Mothballs, mother’s coats zippered away in clothing bags above a field of gloves, fingers outstretched as if in bloom. Dad’s fedoras molded into the shape of his skull, various moods for each day, all nestled sleepily above the rooms where we slept, seasoned to perfection with the dust of forgetfulness.
Jim Doss lives with his wife and three children in Sykesville, Maryland, and earns his living as a software engineer. He has previously published two books of poems: Learning to Talk Again, and What Remains. In partnership with Werner Schmitt, he also published a book of German translations entitled The Last Gold of Expired Stars: The Complete Poems of Georg Trakl 1908 – 1914. In his spare time, he is an editor for the Loch Raven Review.
Sidewalks have no desires
as do streets, no hidden agendas,
no future place they long
to go and see. Sidewalks are content
with being still and listening to the stories
that shoes and paws beat
into their skin day after day. Sidewalks
have no other place to be but here.
Arlene writes poetry, song lyrics, and flash fiction. She’s working hard on a romance poem about dead birds and their last confessions at present.
He turned to see his replacement being greeted as he had been, with smiles, handshakes, and razzmatazz.
All too soon his own time had been ravaged with despair, hurricanes, and many tragic manmade disasters.
The Old Year listened to the chimes welcoming the New Year and whispered: “Good Luck, 2018.”
John B. Sinclair is a much-travelled Scot who has now returned to Scotland, where he enjoys freelance writing on a variety of subjects.
Dreams and reality sometimes ravel and blur in the longest hours of the night. That’s when I reach out and touch your arm, your back, your thigh, lightly, ever so lightly, so I don’t wake you. We’ve grown old and frail together, you and I. Now, constantly, we seek reassurance.
Alex lives in a suburb of the Big Apple.
Gentrification marched its silent footsteps to the oak door of Moore’s Tavern.
Old Man Henry smiled and licked his wrinkled lips. If he couldn’t have it, nobody could. He grabbed the gasoline and lighter.
The starry night seemed brighter to him that night.
The stone chimney was all that remained.
Anthony works with numbers by day, and words by night! Happily married in the heart of Kentucky.
We arrived with all the time in the world.
Those first birthdays couldn’t come fast enough.
The middle days whispered in our ears.
Don’t worry; there’s loads of time left.
We’ve known from birth this day would come.
Still, we’re surprised when we open the door and find death waiting.
John Fowler served twenty years in the US Air Force before retiring and starting a second career in the IT field. He is also a Lay Pastor serving a small church near his home in Texas. His hobbies include reading, golfing, writing, and now oil painting.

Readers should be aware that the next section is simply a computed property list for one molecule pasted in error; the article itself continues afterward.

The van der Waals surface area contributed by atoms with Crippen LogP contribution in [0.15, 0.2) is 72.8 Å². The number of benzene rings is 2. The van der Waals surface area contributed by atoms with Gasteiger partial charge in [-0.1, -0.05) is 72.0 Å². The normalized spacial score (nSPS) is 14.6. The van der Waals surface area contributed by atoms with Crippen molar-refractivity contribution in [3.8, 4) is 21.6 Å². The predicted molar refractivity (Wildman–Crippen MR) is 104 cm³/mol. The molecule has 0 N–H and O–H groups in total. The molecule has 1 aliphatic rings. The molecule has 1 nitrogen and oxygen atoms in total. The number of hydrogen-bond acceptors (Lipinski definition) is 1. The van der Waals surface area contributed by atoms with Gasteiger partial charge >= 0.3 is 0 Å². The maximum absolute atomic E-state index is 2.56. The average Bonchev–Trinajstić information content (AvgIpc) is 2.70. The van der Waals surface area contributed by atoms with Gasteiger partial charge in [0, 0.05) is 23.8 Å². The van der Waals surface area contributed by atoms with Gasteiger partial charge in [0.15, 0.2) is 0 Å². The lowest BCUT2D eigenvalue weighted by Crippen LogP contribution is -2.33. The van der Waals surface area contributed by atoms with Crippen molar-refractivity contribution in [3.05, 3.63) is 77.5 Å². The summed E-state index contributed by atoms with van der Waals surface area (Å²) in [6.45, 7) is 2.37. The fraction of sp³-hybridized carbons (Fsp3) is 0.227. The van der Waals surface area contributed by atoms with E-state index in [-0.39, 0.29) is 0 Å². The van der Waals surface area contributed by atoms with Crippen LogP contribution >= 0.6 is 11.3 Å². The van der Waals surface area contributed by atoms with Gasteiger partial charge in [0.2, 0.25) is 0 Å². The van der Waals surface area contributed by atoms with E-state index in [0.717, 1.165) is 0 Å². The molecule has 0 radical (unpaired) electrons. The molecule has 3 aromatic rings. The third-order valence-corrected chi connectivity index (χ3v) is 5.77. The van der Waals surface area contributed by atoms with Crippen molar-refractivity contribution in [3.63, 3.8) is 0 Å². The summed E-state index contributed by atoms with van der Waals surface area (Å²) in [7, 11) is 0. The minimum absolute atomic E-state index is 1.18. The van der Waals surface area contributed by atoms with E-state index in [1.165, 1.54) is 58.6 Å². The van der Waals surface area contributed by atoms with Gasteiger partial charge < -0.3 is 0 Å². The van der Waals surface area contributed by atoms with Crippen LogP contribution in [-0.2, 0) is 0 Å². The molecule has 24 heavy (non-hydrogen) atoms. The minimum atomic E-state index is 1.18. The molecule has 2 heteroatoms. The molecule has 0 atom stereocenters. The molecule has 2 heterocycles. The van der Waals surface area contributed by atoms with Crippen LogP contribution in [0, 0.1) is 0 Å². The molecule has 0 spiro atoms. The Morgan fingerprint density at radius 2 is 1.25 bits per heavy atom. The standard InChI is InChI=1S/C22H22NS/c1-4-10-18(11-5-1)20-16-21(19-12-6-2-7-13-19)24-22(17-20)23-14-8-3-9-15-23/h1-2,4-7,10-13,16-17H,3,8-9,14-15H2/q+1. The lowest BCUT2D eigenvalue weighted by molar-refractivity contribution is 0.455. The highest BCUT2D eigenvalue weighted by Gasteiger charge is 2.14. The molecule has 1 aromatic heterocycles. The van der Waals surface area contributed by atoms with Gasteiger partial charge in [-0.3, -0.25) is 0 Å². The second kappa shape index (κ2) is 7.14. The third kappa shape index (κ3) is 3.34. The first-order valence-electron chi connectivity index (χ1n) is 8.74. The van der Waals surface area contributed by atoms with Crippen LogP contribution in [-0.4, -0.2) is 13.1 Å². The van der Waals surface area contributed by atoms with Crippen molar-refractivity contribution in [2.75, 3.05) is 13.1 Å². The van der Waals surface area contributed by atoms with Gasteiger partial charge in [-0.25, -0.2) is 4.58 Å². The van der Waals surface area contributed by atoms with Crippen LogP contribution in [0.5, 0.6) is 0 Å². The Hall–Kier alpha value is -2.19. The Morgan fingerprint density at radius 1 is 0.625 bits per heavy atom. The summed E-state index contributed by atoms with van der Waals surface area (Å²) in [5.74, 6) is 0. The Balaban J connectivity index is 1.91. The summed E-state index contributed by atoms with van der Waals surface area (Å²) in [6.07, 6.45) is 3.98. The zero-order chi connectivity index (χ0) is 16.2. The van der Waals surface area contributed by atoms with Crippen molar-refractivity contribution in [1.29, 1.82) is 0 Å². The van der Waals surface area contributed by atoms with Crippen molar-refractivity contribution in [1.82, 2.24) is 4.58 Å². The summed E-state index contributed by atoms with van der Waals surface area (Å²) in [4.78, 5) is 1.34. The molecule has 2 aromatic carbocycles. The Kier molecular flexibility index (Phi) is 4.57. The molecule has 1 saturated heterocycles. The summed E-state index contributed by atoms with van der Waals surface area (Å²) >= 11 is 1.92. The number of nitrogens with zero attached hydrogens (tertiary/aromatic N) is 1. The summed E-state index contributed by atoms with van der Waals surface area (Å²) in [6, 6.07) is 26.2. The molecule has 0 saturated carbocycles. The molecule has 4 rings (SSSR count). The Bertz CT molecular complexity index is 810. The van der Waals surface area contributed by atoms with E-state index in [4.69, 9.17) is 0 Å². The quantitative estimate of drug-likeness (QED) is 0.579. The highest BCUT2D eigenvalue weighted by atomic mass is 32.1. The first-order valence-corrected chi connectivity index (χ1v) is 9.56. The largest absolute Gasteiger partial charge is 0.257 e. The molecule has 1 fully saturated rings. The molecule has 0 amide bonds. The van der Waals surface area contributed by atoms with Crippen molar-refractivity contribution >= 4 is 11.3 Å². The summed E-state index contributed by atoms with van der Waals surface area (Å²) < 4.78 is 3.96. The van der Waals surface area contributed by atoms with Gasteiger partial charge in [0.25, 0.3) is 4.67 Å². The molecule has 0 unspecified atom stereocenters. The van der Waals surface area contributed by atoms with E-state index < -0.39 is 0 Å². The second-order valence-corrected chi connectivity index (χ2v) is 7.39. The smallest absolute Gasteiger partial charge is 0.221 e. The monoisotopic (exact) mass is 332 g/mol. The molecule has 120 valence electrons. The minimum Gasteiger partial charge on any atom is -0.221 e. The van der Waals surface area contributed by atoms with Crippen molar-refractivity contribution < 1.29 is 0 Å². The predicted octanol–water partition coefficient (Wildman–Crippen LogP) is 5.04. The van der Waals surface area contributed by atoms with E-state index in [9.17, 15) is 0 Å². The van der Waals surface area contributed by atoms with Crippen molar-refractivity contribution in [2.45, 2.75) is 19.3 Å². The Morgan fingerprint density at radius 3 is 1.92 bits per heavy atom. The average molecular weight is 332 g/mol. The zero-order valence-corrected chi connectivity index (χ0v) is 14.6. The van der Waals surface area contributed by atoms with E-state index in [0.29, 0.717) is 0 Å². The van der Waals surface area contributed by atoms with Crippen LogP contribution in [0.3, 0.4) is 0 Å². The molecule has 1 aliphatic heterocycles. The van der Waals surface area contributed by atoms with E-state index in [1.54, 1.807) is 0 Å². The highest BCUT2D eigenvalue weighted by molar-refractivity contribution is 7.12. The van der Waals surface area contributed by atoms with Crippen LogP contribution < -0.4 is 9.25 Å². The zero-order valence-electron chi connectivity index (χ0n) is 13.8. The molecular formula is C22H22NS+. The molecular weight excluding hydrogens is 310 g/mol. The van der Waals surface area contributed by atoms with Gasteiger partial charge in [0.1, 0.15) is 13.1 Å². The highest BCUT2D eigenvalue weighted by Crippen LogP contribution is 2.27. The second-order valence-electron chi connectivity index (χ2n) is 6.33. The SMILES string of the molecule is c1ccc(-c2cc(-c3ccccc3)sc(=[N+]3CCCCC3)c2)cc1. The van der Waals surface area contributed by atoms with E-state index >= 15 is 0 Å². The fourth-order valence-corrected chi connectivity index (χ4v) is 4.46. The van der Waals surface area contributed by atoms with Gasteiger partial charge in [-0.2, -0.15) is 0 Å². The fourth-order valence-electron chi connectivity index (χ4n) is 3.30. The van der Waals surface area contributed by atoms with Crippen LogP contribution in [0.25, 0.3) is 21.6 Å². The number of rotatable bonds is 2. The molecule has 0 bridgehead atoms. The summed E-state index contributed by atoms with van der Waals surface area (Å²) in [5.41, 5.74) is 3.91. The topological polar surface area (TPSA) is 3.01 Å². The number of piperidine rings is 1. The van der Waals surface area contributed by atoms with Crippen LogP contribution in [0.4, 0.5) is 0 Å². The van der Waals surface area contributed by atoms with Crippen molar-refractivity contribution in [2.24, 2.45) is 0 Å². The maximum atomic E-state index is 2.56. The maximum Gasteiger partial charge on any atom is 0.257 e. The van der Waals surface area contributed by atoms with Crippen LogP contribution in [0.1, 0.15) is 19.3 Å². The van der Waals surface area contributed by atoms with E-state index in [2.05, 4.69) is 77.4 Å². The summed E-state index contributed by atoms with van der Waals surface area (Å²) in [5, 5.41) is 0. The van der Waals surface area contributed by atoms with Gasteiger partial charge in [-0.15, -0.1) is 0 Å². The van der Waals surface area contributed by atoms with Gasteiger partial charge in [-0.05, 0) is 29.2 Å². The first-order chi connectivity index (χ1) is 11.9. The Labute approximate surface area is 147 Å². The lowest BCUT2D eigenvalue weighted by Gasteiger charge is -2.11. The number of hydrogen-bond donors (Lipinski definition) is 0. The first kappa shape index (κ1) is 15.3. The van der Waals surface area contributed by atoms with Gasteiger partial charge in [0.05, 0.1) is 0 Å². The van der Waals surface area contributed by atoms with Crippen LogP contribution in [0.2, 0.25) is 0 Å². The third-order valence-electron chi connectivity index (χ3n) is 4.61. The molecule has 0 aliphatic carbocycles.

A loon’s call echoes across the amber lake. Her mate’s wail reassures her.
Above, a rested comrade takes point. The spent goose banks away, catching the slipstream.
Hardwoods preen, sashay their brightest orange, gamboge, and crimson. The old ones yawn, smiling at the adolescents, who dream tonight’s dance never ends.
Matthew lives in Maine.
It’s the woods and the painted barnstar that hangs upon my neighbor’s house; the nightly vigils that loiter in the windows and the blue Dodge Dart eaten by rust that Mr. Thomas refuses to get rid of.
Placing newly built concrete gods in the rearview, I wonder… where’s home now?
E.O.’s pretty sure that Starbucks is evil. Stores keep spontaneously appearing where trees, herbs, and game used to be, even though their coffee isn’t very good. What type of obscure witchery is this…?
One spring morning
A strong wind arose
Waking the old trees
Their young leaves shimmied
Like tiny gymnasts stretching
Practicing handstands and cartwheels
While nearby other giants
Stood somber as if caught
By some old trauma
Some unspeakable shame
That had broken
Their mighty spirit
So many long years ago
Matthew lives and grows in Maine.
He looked at me, eyes rain-readied, heavy and distant.
“Tomorrow,” he whispered quietly.
“All these years, I’ve been telling myself ‘tomorrow’.
“But then there’s another tomorrow. Followed by another.
“And then a tomorrow follows that.”
He blinked and the rain began. Slow and silent.
‘Until there’s no tomorrow. It’s over.”
Jon is from the North West of England and an aspiring writer, working in Local Government but with a background in Newspaper Journalism.